Gene Viernes and Silme Domingo’s names are inscribed on the Wall of Martyrs in Quezon City to remember those who were killed protesting Martial Law and the Marcos Regime. • Photo by Jill Mangaliman
Gene Viernes and Silme Domingo’s names are inscribed on the Wall of Martyrs in Quezon City to remember those who were killed protesting Martial Law and the Marcos Regime. • Photo by Jill Mangaliman

According to Google, to be revolutionary is: “involving or causing a complete or dramatic change.”

The first time I learned about Gene Viernes and Silme Domingo, I was attending the Filipino Revolutionary History Tour led by an anti-imperialist Filipino grassroots organization Bayan USA Pacific Northwest. Our tour guide, Joaquin Uy, took us from the Eastern Hotel where migrant workers such as writer and worker organizer Carlos Bulosan resided to the former headquarters of Local 37 ILWU, the place where Gene and Silme were murdered by an assassin connected to Filipino President Ferdinand Marcos. I remember I got chills as he told the story and we stood at the sidewalk where the scene had happened. My friend’s daughter Diwa was playing right there on the spot where Gene died.

At that time, I admit I knew very little about Gene and Silme. Actually I did not know much about Filipino Activism History in general. We aren’t taught this history in school, and with the lack of representation of Asian and Pacific Islanders in Hollywood and leadership positions, it’s difficult to access pride in being Fil-Am, let alone a Filipino Revolutionary.  

I began to dig deeper. I took educational workshops with BAYAN, read books like Philippine Revolution and Society and The Cry and the Dedication, and spent hours on the UW Civil Rights and Labor History Project website. I learned that Gene Viernes was a farmworker kid from Yakima and that Silme was a city boy, that this urban and rural combination was a winning one. I learned how Filipino farmworkers initiated the Delano Grapes strike and how that led to collaboration with the Latino farmworkers; Larry Itliong and the Cesar Chavez went on to found the United Farmworkers Union (UFW).

Similarly today, Got Green works with our sister organization, Community to Community, to build an urban and rural partnership as we know our economies and struggles are connected to each other. That’s why we support the Boycott Driscoll Berries campaign and organizing efforts of the independent farmworker union, Familias Unidas por la Justicia (FUJ). On July 11, there will be a march to commemorate the four-year anniversary of when FUJ voted to strike due to wage theft and child exploitation and 500 farmworkers walked off the fields. This strike has since become national and international with the San Quitin, Mexico farmworkers joining the strike last year.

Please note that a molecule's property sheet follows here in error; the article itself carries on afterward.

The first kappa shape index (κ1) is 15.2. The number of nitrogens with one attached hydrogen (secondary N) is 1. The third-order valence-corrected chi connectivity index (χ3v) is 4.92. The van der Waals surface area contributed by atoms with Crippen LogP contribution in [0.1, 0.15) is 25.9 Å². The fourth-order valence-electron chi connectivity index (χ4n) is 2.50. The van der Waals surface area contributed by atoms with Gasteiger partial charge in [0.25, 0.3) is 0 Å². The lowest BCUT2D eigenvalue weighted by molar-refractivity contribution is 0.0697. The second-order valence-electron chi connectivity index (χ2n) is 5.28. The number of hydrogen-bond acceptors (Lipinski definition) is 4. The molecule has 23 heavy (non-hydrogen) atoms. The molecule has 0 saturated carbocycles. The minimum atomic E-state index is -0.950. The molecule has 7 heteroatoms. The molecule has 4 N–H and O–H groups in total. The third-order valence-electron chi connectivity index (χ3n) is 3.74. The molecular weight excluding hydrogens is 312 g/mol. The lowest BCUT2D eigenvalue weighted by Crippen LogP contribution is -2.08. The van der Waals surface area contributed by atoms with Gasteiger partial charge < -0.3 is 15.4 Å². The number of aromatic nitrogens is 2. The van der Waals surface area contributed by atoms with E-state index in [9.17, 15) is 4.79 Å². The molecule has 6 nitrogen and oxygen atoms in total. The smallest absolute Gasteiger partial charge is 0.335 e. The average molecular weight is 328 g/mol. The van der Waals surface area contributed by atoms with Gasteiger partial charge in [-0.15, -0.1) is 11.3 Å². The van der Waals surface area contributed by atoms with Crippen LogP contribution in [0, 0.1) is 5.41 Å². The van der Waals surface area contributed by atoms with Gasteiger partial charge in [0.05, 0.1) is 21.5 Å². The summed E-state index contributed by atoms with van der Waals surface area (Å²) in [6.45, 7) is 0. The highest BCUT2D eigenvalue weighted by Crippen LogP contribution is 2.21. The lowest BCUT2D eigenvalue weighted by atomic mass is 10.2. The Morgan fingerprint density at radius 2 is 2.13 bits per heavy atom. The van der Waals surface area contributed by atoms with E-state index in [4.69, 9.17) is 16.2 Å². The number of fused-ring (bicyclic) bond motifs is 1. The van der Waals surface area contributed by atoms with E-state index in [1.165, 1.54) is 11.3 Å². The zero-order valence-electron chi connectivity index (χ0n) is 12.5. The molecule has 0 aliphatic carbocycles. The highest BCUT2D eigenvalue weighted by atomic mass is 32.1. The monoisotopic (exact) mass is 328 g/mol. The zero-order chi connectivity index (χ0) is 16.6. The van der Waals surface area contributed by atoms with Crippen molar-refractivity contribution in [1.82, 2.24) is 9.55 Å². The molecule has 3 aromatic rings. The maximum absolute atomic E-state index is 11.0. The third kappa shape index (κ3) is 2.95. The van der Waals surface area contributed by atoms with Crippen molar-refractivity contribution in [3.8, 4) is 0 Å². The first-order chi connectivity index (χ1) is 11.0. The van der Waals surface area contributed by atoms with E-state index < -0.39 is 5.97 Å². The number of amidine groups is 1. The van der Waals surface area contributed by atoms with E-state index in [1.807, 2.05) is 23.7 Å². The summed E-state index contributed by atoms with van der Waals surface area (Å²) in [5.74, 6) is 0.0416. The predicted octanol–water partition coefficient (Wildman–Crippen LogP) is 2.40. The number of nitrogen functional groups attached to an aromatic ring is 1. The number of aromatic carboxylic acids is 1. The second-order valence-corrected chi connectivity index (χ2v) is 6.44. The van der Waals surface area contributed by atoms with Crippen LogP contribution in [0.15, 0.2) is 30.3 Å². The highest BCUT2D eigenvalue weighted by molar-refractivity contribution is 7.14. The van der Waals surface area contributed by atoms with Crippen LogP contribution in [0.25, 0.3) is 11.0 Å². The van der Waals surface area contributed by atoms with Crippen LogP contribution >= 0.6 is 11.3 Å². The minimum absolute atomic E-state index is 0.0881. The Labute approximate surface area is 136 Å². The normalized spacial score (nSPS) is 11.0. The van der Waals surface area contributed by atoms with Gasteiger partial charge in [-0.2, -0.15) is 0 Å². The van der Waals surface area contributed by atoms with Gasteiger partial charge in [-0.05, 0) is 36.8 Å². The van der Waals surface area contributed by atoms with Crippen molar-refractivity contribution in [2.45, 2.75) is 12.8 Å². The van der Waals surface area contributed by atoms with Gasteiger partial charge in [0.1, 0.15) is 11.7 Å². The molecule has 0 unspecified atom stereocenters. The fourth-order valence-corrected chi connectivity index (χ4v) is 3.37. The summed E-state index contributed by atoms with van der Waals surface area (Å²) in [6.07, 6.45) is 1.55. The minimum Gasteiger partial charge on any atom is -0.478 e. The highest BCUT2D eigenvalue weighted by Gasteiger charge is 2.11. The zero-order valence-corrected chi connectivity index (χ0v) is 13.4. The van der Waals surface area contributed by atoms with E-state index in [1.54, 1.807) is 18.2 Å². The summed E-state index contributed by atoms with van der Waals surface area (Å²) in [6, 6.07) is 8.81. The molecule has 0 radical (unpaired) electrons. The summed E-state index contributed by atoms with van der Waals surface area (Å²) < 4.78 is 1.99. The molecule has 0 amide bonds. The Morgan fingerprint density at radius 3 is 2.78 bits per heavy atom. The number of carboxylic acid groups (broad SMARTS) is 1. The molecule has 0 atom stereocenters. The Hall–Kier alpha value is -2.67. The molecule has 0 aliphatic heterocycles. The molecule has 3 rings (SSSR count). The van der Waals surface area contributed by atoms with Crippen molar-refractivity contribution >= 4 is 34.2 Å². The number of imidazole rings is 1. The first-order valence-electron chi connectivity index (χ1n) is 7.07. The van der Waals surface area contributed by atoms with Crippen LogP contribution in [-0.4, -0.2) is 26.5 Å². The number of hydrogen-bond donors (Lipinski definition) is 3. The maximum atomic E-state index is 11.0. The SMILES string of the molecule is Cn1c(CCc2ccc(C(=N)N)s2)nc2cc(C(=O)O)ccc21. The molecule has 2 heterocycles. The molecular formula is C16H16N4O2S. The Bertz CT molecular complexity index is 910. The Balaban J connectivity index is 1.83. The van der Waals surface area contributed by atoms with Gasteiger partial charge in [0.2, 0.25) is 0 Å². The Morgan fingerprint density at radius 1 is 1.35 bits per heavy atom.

I was hungry to learn more, so I started to ask elders and fellow organizers in the community. The most I have learned were from the stories of Michael Woo, veteran organizer and founder of Got Green. One day at the office he made a comment: “You and your friends remind me of Gene.” When I asked “how so?” he replied that we always found creative ways to make the work fun and involve many people. According to Woo, Gene was a jokester, enjoyed organizing, and loved the community. Woo told me about his family trip to Alaska to visit the place where he worked in the canneries and where they first became friends. There was a look of sadness in his eyes as he talked about his old friends.

Woo proceeded to show me faded issues of No Separate Peace, a grassroots newspaper that Gene and Silme were involved with, including other leaders from Legacy of Equality, Leadership and Organizing (LELO) like Tyree Scott and Lynn and Cindy Domingo. The wrinkled pages held black and white photographs of past days, but familiar sights of protests against injustice and community planning meetings that I partake in my daily life.

All of this was weighing on my mind when I went on my last exposure trip to the Philippines in 2014. While in Quezon City I attended an event at the Bantayog ng mga Bayani (Wall of Heroes or Martrys) to remember those who were killed protesting Martial Law and the Marcos Regime. They wanted a revolution, a complete change of power and culture, and to be truly liberated from imperialist forces. But they haven’t received this revolution, yet.

Walking around the Bantayog Memorial Center, I happened to see Gene and Silme’s names inscribed on the wall of martyrs. I learned that they were the first and only revolutionaries overseas honored on the wall of martyrs. I lit a candle and paid my respects.

Even though I have never met them, Gene and Silme’s memories seemed to live on with those who worked and organized alongside them. Their Kasamas—in the past, present, and next generation—has kept the movement work alive. Learning about my history helped me strive to become a well-rounded leader. One that can learn from the past, look forward to the future, and be grounded in the community.

Standing at the wall of martyrs, I thanked Gene and Silme. I thought, how wonderful it was to see myself in the revolutionaries who came before me and how wonderful it would be someday for all of us to see ourselves as revolutionaries.  

Visit the University of Washington Civil Rights and Labor History Project to learn about Silme Domingo and Gene by visiting

Learn more about Boycott Driscolls and Familias Unidas por la Justicia and the 4-year anniversary march on July 11 in Burlington by visiting

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